• 42. Dugassa, Sisay
    et al.
    Lindh, Jenny M.
    KTH, School of Chemical Science and Engineering (CHE), Chemistry, Organic Chemistry.
    Oyieke, Florence
    Mukabana, Wolfgang R.
    Lindsay, Steven W.
    Fillinger, Ulrike
    Development of a Gravid Trap for Collecting Live Malaria Vectors Anopheles gambiae s.l.2013In: PLoS ONE, ISSN 1932-6203, E-ISSN 1932-6203, Vol. 8, no 7, p. e68948-Article in journal (Refereed)
    Abstract [en]

    Background: Effective malaria vector control targeting indoor host-seeking mosquitoes has resulted in fewer vectors entering houses in many areas of sub-Saharan Africa, with the proportion of vectors outdoors becoming more important in the transmission of this disease. This study aimed to develop a gravid trap for the outdoor collection of the malaria vector Anopheles gambiae s.l. based on evaluation and modification of commercially available gravid traps. Methods: Experiments were implemented in an 80 m(2) semi-field system where 200 gravid Anopheles gambiae s.s. were released nightly. The efficacy of the Box, CDC and Frommer updraft gravid traps was compared. The Box gravid trap was tested to determine if the presence of the trap over water and the trap's sound affected catch size. Mosquitoes approaching the treatment were evaluated using electrocuting nets or detergents added to the water in the trap. Based on the results, a new gravid trap (OviART trap) that provided an open, unobstructed oviposition site was developed and evaluated. Results: Box and CDC gravid traps collected similar numbers (relative rate (RR) 0.8, 95% confidence interval (CI) 0.6-1.2; p = 0.284), whereas the Frommer trap caught 70% fewer mosquitoes (RR 0.3, 95% CI 0.2-0.5; p < 0.001). The number of mosquitoes approaching the Box trap was significantly reduced when the trap was positioned over a water-filled basin compared to an open pond (RR 0.7 95% CI 0.6-0.7; p < 0.001). This effect was not due to the sound of the trap. Catch size increased by 60% (RR 1.6, 1.2-2.2; p = 0.001) with the new OviART trap. Conclusion: Gravid An. Gambiae s.s. females were visually deterred by the presence of the trapping device directly over the oviposition medium. Based on these investigations, an effective gravid trap was developed that provides open landing space for egg-laying Anopheles.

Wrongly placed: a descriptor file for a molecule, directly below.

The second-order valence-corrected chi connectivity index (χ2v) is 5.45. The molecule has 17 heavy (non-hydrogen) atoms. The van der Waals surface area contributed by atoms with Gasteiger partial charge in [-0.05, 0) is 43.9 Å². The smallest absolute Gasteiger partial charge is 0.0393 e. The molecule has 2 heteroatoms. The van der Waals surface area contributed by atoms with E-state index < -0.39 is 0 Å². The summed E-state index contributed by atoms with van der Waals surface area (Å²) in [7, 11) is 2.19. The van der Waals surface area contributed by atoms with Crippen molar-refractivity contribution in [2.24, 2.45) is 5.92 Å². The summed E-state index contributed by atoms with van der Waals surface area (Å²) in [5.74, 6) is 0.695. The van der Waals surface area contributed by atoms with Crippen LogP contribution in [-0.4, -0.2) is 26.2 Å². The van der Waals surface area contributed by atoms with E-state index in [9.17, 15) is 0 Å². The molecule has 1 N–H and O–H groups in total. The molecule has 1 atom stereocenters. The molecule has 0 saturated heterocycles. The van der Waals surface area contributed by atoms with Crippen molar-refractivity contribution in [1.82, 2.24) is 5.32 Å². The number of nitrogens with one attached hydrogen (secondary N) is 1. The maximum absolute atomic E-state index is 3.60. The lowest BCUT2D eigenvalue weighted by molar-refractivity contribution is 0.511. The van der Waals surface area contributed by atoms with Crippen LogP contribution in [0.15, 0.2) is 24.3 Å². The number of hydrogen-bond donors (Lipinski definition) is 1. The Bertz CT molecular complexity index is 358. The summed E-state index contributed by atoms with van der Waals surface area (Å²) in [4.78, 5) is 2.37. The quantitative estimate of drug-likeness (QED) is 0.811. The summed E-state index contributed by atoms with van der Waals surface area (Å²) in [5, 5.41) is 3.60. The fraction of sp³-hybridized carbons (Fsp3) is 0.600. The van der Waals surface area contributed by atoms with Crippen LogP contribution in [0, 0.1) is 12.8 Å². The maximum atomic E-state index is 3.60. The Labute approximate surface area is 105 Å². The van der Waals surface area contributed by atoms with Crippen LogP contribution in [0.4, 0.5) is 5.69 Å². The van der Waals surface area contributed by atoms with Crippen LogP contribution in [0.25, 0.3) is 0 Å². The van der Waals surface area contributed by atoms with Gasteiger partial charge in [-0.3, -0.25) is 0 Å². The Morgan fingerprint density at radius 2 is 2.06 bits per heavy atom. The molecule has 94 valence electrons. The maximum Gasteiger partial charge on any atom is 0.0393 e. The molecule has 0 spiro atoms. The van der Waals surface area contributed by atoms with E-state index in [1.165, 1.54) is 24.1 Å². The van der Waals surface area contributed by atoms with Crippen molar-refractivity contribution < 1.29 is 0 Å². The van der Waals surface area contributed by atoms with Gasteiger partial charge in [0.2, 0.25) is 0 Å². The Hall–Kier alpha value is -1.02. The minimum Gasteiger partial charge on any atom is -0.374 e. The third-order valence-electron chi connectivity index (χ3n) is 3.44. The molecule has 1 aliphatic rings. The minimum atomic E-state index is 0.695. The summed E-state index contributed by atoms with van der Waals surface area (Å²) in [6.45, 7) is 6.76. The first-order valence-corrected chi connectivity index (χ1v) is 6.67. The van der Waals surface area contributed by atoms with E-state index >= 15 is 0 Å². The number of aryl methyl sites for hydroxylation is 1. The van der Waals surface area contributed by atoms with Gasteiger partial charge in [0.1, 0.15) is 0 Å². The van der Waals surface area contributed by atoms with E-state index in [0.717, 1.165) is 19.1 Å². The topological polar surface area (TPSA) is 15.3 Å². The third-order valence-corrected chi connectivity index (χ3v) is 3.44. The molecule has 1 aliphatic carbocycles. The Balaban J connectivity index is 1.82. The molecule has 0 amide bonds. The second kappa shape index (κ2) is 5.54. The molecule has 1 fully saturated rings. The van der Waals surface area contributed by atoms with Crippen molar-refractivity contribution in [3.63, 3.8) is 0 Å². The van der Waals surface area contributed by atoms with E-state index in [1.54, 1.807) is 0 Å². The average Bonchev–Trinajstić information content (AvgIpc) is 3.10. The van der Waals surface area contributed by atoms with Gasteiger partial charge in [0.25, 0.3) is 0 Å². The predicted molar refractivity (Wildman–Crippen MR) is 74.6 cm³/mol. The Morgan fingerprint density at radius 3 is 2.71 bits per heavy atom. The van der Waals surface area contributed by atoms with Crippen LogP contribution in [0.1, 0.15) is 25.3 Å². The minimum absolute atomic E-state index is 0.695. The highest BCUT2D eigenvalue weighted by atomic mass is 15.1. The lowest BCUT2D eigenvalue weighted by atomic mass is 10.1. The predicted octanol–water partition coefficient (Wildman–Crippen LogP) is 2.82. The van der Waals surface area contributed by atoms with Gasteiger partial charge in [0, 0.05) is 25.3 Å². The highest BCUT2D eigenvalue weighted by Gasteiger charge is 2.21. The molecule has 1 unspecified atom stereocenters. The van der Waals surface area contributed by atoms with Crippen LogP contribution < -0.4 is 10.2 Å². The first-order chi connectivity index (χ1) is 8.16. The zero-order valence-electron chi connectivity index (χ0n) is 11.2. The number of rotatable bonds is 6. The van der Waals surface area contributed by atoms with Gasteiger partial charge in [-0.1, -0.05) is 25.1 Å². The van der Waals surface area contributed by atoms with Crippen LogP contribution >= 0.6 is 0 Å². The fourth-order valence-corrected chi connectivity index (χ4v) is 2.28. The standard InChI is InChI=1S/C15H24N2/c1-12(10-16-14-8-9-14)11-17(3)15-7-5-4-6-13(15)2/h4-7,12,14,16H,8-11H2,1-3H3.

• 43. Dupont, Chris L.
    et al.
    Larsson, John
    Yooseph, Shibu
    Ininbergs, Karolina
    Goll, Johannes
    Asplund-Samuelsson, Johannes
    McCrow, John P.
    Celepli, Narin
    Allen, Lisa Zeigler
    Ekman, Martin
    Lucas, Andrew J.
    Hagström, Åke
    Thiagarajan, Mathangi
    Brindefalk, Björn
    Richter, Alexander R.
    Andersson, Anders F.
    KTH, School of Biotechnology (BIO), Gene Technology. KTH, Centres, Science for Life Laboratory, SciLifeLab.
    Tenney, Aaron
    Lundin, Daniel
    KTH, School of Biotechnology (BIO), Gene Technology. KTH, Centres, Science for Life Laboratory, SciLifeLab.
    Tovchigrechko, Andrey
    Nylander, Johan A. A.
    Brami, Daniel
    Badger, Jonathan H.
    Allen, Andrew E.
    Rusch, Douglas B.
    Hoffman, Jeff
    Norrby, Erling
    Friedman, Robert
    Pinhassi, Jarone
    Venter, J. Craig
    Bergman, Birgitta
    Functional Tradeoffs Underpin Salinity-Driven Divergence in Microbial Community Composition2014In: PLoS ONE, ISSN 1932-6203, E-ISSN 1932-6203, Vol. 9, no 2, p. e89549-Article in journal (Refereed)
    Abstract [en]